Police probe church shed fire

The wrecked shed
The wrecked shed

POLICE are investigating after a fire destroyed a shed in a memorial garden.

Emergency services were called at around 3am on Saturday morning in the community garden at St Anne’s Church’s community garden.

The wrecked garden at Beech Hill

The wrecked garden at Beech Hill

Firefighters spent half an hour bringing it under control with a spokesman saying there was a strong smell of paraffin leading them to suspect it could have been deliberately started.

Police also attended the scene and on Beech Hill Avenue and have launched a public appeal for information.

Plants were also destroyed in the garden which is in memory of Terry Cullen, the late husband of former Wigan Mayor Phyll Cullen,

In a statement on the GMP Wigan West Facebook, police said: “The Beech Hill policing team are this afternoon appealing for witnesses in relation to a fire last night at the Beech Hill Community Garden, St Anne’s Church, Beech Hill Avenue, which was seemingly started deliberately.

“Between last night and the early hours of (Saturday) morning the shed in the garden was set alight, destroying it and nearby planting areas.

“Albeit this may seem minor, in the context of what the garden was about, it is not. The garden was set up for the community as a whole. It was set up so food produced from it could be given to the members of the community that are struggling financially.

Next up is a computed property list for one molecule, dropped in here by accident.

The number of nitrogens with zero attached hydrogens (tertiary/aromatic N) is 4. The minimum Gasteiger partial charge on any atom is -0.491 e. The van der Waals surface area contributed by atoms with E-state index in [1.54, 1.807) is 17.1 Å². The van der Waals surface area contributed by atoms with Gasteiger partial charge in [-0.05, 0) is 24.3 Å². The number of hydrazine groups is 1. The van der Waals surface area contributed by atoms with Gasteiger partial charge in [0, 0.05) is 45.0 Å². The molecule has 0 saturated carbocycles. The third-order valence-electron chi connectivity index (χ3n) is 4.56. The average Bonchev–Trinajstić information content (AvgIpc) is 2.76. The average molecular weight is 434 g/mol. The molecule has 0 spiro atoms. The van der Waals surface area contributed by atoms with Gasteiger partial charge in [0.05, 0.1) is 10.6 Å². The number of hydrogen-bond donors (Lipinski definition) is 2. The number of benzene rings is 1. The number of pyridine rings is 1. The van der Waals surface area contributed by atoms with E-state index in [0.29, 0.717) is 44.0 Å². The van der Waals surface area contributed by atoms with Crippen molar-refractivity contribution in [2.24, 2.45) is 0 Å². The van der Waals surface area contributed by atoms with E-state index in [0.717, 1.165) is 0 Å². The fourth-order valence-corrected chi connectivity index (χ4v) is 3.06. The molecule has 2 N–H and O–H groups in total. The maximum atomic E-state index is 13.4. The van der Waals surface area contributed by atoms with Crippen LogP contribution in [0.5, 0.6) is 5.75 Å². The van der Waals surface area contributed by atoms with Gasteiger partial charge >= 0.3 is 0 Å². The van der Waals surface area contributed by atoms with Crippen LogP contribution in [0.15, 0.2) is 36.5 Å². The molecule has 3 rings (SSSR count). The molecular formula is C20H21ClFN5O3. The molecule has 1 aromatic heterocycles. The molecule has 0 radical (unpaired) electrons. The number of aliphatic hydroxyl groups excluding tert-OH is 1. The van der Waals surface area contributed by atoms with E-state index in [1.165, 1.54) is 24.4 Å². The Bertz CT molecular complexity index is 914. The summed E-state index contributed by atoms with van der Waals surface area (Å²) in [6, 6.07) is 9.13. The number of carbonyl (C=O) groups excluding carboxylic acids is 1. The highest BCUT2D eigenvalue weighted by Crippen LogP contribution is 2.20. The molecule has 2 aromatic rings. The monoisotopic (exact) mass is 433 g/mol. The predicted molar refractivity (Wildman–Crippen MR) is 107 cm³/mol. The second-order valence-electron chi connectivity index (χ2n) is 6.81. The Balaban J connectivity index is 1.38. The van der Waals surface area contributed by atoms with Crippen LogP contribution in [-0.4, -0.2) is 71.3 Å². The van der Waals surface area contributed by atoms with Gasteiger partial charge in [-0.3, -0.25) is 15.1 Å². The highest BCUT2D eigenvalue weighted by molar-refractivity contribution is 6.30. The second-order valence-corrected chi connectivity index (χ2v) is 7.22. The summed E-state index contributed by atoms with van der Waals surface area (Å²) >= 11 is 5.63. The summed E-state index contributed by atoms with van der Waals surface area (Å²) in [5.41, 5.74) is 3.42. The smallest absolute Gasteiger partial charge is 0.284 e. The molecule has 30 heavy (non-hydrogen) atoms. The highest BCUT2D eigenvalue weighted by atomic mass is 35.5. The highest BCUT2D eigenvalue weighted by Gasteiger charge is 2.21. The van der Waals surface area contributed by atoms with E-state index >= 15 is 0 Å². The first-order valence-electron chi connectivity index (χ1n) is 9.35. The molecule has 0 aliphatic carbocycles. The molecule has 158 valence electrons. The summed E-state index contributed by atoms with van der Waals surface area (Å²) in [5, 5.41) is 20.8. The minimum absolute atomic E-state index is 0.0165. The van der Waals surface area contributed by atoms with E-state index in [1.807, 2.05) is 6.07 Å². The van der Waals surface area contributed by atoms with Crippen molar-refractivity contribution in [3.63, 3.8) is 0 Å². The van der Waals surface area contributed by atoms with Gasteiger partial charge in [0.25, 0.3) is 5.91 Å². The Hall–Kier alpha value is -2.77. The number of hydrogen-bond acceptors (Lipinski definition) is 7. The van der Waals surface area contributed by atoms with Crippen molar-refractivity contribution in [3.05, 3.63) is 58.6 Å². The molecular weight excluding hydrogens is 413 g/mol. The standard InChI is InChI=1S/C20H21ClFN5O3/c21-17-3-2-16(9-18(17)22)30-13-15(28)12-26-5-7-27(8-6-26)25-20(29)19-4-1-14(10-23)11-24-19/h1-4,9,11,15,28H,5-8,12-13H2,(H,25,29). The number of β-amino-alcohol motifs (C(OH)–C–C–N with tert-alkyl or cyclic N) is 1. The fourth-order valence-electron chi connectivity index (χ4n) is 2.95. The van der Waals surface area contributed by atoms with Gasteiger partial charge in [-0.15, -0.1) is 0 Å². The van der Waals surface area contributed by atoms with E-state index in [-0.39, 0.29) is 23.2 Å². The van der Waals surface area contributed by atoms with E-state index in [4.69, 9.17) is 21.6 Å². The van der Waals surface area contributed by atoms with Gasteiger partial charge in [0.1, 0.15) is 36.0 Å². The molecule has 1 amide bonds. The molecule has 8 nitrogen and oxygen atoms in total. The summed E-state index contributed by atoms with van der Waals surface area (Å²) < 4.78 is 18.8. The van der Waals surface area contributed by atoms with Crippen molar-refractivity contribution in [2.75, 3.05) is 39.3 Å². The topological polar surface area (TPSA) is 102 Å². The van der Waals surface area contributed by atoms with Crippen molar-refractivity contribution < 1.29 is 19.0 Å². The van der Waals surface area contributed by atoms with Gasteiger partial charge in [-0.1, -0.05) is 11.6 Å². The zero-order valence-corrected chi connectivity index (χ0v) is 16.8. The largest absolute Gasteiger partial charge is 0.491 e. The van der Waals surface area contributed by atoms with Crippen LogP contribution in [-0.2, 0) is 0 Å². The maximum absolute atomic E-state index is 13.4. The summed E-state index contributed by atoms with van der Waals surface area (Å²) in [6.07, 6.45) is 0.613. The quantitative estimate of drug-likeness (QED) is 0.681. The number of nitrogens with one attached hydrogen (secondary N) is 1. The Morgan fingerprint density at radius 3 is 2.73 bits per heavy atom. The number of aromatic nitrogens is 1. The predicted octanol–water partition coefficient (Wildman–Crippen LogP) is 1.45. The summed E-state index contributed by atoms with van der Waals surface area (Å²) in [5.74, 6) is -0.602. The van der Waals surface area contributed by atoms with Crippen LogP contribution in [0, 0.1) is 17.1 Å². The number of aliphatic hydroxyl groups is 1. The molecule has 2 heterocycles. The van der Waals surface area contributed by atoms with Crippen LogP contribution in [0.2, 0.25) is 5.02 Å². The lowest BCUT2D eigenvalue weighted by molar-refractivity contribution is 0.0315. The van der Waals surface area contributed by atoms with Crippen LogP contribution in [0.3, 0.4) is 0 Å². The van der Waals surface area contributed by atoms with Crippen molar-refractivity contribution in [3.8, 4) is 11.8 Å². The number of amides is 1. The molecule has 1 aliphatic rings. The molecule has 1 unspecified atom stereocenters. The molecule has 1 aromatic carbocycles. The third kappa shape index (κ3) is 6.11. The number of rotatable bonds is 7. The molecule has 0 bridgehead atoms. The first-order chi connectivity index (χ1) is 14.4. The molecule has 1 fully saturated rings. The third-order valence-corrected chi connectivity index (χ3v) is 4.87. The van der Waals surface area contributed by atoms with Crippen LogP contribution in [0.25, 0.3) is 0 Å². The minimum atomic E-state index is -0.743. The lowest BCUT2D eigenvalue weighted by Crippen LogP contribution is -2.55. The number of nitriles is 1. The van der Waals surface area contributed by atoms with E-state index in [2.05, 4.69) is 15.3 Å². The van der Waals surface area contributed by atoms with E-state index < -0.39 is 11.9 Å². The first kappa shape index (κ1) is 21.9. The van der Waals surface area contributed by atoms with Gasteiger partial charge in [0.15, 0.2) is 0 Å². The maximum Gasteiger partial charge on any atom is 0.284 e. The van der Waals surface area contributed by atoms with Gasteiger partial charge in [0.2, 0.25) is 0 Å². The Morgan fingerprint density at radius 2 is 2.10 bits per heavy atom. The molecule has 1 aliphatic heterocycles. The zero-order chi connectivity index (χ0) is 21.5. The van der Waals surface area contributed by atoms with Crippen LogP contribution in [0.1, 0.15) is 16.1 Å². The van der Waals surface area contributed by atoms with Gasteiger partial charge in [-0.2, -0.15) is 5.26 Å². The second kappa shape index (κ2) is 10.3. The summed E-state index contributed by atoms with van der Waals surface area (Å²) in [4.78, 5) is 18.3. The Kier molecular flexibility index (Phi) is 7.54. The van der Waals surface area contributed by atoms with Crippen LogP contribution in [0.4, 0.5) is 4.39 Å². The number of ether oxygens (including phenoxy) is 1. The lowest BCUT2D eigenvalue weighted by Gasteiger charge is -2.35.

“Also this garden was supposed to be a place that everyone could use. The project is in its very early stages. The shed that has been destroyed housed all the tools needed for the garden.

“In addition to this some of the plants destroyed had been planted by the children from Beech Hill Primary School.

“This garden was also in memory of Terry Cullen, a prominent member of the community who sadly recently passed away.

“As above this crime will be felt by many in the community who have worked tirelessly to set this project up.

“Please if you have any information about this fire, contact police on 101 or crime stoppers anonymously on 0800 555 111.”